Ascension parishioner Helen Meima’s advice is ‘love the Lord’
Helen Meima, a parishioner of Church of the Ascension, Virginia Beach, is a firm believer in looking for reasons to celebrate.
It’s been true of her from the very beginning. She was born five minutes to midnight on Oct. 19, 1921, she said — so close to the moment of the clock joining hands that the nurse in attendance recorded the date as Oct. 20 on her birth certificate.
“It can be a problem, today,” Meima admits, “but I’ve always liked to look at it like I have two birthdays. An excuse to have an extra party.”
On Tuesday, Oct. 19, 2021, about 50 of her friends and family gathered in a sun-lit room of Marian Manor, the Virginia Beach assisted living home in which she resides, to celebrate the “first” of her 100th birthdays — with champagne, balloons, cupcakes, dancing and music brought by fellow parishioner Frank Cubillo, a Frank Sinatra tribute singer.
“Gratitude is a great word that describes Mom,” Meima’s daughterin- law, Karen O’Reilly, said. “She lives gratefully and is ever-aware of her many blessings.”
“She’s an inspiration is what she is,” Cubillo said, gesturing around the crowded room. “You can see just how many people love her.”
After her eldest son, Jimmy O’Reilly, honored her with a toast, Meima was clearly moved —both laughing and growing a little mistyeyed, too.
“I didn’t expect such a party; I can’t even tell you,” she said. “All I can say is, ‘God bless everybody.’”
Life filled with love, faith
In her upstairs apartment, Meima displays a teddy bear given to her by her great-grandson that, with the touch of a button, sways to the beat of her favorite song, Frank Sinatra’s “New York, New York.”
Just as the lyrics sing the praises of “making a brand-new start of it,” so Meima, too, has met 10 decades of new starts, marked by joys and sorrows, with love, faith and a cheerful heart.
Born in Brooklyn, New York, as Helen Downey, Meima grew up in St. Francis of Assisi Parish, where she lived with her mother, Emma, her father, Frank, and her two sisters and two brothers.
“We had so much fun growing up,” she said. “We lived not far from Prospect Park, where the Brooklyn Dodgers played. If we couldn’t get in, we used to watch through holes in the fence.”
After high school, she went to work as a waitress at Stouffer’s Restaurant on 5th Avenue. It was there that she met her first husband, Jimmy O’Reilly, who was working as a bartender.
“It was all cocktails in those days,” she said. “All sorts of complicated mixers and different glasses. He would laden up the tray, and I could carry it all without spilling a single drop.”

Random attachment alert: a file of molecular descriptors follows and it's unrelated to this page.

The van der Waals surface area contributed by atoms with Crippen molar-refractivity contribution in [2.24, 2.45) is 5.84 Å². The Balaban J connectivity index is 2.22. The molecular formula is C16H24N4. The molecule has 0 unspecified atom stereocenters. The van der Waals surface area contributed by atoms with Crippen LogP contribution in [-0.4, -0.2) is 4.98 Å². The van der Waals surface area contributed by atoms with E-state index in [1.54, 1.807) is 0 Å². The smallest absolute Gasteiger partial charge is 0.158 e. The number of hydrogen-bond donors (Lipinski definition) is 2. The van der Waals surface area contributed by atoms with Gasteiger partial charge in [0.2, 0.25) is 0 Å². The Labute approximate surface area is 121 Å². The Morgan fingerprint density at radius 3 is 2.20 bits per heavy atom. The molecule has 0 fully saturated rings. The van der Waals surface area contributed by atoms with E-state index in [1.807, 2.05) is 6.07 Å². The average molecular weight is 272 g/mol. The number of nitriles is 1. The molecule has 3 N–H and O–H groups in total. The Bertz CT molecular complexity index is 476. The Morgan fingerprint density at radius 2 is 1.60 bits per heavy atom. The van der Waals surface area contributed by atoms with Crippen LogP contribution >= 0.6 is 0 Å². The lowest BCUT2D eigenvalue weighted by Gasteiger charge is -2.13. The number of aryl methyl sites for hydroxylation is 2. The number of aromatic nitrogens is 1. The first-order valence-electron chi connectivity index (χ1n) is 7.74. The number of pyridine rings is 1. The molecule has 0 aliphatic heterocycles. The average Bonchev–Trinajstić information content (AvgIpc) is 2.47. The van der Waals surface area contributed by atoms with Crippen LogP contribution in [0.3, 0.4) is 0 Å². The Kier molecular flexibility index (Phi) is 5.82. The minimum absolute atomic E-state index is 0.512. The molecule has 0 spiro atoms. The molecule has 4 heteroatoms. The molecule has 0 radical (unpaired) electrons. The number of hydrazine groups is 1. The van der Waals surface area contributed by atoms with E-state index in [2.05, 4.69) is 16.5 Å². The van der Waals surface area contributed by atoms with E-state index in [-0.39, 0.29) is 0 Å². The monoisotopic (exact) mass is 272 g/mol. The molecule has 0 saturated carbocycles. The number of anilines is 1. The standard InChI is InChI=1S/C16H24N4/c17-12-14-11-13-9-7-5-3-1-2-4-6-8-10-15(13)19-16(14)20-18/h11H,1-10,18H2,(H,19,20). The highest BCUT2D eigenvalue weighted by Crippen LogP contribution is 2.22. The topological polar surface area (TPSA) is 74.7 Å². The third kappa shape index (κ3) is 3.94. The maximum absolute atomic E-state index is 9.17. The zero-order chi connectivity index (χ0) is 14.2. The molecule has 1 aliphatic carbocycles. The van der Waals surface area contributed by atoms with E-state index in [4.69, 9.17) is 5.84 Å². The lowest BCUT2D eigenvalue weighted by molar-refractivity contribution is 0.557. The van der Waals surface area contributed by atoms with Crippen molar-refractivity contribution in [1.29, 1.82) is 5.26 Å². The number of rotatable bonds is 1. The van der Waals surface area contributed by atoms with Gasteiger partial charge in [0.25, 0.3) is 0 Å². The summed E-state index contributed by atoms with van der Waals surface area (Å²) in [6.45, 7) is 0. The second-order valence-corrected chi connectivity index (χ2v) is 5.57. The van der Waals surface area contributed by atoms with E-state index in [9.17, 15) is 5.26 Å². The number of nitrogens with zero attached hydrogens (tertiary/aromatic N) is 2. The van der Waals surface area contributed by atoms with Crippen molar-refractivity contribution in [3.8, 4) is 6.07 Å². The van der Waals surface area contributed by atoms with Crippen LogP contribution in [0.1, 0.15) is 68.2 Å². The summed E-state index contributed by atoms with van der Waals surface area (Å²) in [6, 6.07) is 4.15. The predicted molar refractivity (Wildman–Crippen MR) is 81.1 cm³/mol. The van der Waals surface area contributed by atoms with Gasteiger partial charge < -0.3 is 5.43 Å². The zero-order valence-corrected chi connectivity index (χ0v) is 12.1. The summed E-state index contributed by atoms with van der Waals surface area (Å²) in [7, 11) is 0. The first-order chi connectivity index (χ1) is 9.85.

Because his shift ended before hers, she said, he returned to the restaurant each night to see her safely home.
“You’ll never know how good he was,” she said.
She and O’Reilly married in 1942, shortly before he enlisted with the Marines and joined the war effort. In the meantime, Meima began a new job with AT&T, working in the drafting room, where she set type for corporate manuals and publications and trained new employees.
“Women were just beginning to work there, as so many of the men were away,” she explained.
Once her husband returned from the war, she left AT&T, and the couple went on to have three sons —Jimmy, Bob and Rich. But in 1949, her world changed when her husband was killed in a car accident.
“My youngest was just 4 months old,” she said. “So I had to figure out: ‘What am I going to do?’”
‘You never know’
Meima credits her mother and her faith for helping her through the next few, difficult years. She returned to work at AT&T, and her mother, then widowed, came to live with her to help her with her children.
“I loved my mother so much,” Meima said. “She did such a great job with my boys. And they’d do anything for their grandma. I always like to say, ‘If my mama ain’t in heaven, ain’t nobody in heaven.’”
“The Lord has always looked out for me,” she added. “I never needed for anything. If I ever needed an extra penny, I always got the chance to pick up some overtime.”
Meima remained with AT&T until her retirement in 1985, when she moved to Bonita Springs, Florida. There, she ran into Elmer Meima, a former coworker. The pair married in 1987.
The couple enjoyed spending time on the beach, Meima said, and out in their small boat, fishing.
“I never baited a hook before I moved to Florida,” she said, laughing. “So you never know. There’s always something new.”
They were also active in their parish, volunteering with RCIA and Meals on Wheels, until Elmer passed away in 1994.
“The Lord gave me two husbands,” Meima said. “I didn’t get to keep either one for very long, but they were both so very good to me.”
‘Just love the Lord’
In 2008, Meima moved to Virginia Beach to help care for her older sister and to be closer to her three sons, whose careers in the Navy had brought them each to Hampton Roads.
When she first visited Church of the Ascension, she said, she knew she had found her parish home.
“I can’t even tell you how they greeted me. Everyone was so welcoming. I said to myself, ‘This is my church.’”
Today, Meima has five grandchildren, 11 great-grandchildren and three great-great grandchildren. At Ascension, she is a member of the Rainbows, a group of seniors who meet to socialize and to organize fundraisers for the parish. She also volunteers with a group at Marion Manor who assemble teddy bears for paramedics to distribute to children in emergency situations.
“I’ve got so many memories,” Meima said. “My best were when my sons were born. I wouldn’t trade them for anything. And my daughters-in-law are just out of this world.”
Her secret for dancing all the way to age 100?
“Just love the Lord, and he will find you what you need,” she said. “Love the Lord, and he’ll take care of you.”